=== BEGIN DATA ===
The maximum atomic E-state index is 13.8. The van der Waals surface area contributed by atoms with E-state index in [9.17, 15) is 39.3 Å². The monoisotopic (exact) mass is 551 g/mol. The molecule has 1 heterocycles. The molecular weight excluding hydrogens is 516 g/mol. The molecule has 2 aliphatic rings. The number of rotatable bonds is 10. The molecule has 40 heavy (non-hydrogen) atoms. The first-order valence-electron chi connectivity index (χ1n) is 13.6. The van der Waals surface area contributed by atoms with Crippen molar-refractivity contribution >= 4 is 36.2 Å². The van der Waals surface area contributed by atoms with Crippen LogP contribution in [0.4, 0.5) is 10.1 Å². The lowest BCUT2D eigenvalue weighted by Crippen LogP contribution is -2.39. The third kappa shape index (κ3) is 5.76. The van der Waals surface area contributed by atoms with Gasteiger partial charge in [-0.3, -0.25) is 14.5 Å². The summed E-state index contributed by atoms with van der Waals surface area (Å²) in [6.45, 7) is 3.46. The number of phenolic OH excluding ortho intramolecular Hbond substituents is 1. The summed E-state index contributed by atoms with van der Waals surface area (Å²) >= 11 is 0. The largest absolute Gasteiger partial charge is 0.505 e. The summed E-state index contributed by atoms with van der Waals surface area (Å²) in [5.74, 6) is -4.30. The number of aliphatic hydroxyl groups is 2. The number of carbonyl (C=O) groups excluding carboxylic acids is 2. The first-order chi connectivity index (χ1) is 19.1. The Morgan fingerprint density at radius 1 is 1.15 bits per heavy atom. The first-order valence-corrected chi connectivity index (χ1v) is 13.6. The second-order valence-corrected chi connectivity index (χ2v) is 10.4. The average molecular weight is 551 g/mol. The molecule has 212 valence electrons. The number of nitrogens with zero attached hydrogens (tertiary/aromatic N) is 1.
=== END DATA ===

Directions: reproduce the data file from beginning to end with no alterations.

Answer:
The maximum atomic E-state index is 13.8. The van der Waals surface area contributed by atoms with E-state index in [9.17, 15) is 39.3 Å². The monoisotopic (exact) mass is 551 g/mol. The molecule has 1 heterocycles. The molecular weight excluding hydrogens is 516 g/mol. The molecule has 2 aliphatic rings. The number of rotatable bonds is 10. The molecule has 40 heavy (non-hydrogen) atoms. The first-order valence-electron chi connectivity index (χ1n) is 13.6. The van der Waals surface area contributed by atoms with Crippen molar-refractivity contribution >= 4 is 36.2 Å². The van der Waals surface area contributed by atoms with Crippen LogP contribution in [0.4, 0.5) is 10.1 Å². The lowest BCUT2D eigenvalue weighted by Crippen LogP contribution is -2.39. The third kappa shape index (κ3) is 5.76. The van der Waals surface area contributed by atoms with Gasteiger partial charge in [-0.3, -0.25) is 14.5 Å². The summed E-state index contributed by atoms with van der Waals surface area (Å²) in [6.45, 7) is 3.46. The number of phenolic OH excluding ortho intramolecular Hbond substituents is 1. The summed E-state index contributed by atoms with van der Waals surface area (Å²) >= 11 is 0. The largest absolute Gasteiger partial charge is 0.505 e. The summed E-state index contributed by atoms with van der Waals surface area (Å²) in [5.74, 6) is -4.30. The number of aliphatic hydroxyl groups is 2. The number of carbonyl (C=O) groups excluding carboxylic acids is 2. The first-order chi connectivity index (χ1) is 19.1. The Morgan fingerprint density at radius 1 is 1.15 bits per heavy atom. The first-order valence-corrected chi connectivity index (χ1v) is 13.6. The second-order valence-corrected chi connectivity index (χ2v) is 10.4. The average molecular weight is 551 g/mol. The molecule has 212 valence electrons. The number of nitrogens with zero attached hydrogens (tertiary/aromatic N) is 1.